When crews begin installing high-voltage cables on Cape Cod, Massachusetts, this year, they’ll be laying the foundation for a new era in renewable energy. The power lines will carry electricity from the nation’s first offshore wind farm, Cape Wind. Starting in late 2016, its 130 massive turbines will provide a quarter-million New England residents with 75 percent of their electricity—saving them a projected $7.2 billion over 25 years.
U.S. wind farms currently produce up to 61 gigawatts, but most are located in the center of the country, far from the densely populated coasts. By 2020, proposed offshore projects from Maine to Texas could generate another three gigawatts, says energy consultant Bruce Hamilton—enough to power more than two million homes. The U.S. is a full decade behind the United Kingdom and countries like Denmark in terms of offshore wind development, but that may be about to change, Hamilton says. “Cape Wind’s success will be a signal to the energy industry: Offshore wind has arrived.”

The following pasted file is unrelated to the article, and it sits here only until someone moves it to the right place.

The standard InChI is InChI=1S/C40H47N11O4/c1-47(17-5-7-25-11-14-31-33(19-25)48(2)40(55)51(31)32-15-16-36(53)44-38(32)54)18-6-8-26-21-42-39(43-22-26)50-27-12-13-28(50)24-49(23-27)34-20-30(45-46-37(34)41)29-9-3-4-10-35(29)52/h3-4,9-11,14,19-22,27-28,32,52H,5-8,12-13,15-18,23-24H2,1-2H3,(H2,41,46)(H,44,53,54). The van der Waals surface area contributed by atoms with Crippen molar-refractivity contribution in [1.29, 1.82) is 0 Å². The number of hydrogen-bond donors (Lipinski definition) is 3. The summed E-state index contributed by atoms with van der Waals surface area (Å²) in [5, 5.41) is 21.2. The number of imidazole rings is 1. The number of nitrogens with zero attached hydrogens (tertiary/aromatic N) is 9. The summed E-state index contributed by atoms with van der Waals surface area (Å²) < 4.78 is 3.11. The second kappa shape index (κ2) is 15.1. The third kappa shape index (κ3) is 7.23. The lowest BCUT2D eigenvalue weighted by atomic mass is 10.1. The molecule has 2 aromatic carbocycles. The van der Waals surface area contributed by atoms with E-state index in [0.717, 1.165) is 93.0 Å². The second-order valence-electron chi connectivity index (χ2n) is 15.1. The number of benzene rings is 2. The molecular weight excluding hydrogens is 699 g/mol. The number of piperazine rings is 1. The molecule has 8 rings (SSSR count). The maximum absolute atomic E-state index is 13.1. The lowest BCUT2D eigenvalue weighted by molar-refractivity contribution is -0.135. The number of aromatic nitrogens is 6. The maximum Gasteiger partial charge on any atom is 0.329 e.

This article is part of our annual “Year In Ideas” package, which looks forward to the most important science stories we can expect in the coming year. It was originally published in the January 2015 issue of Popular Science.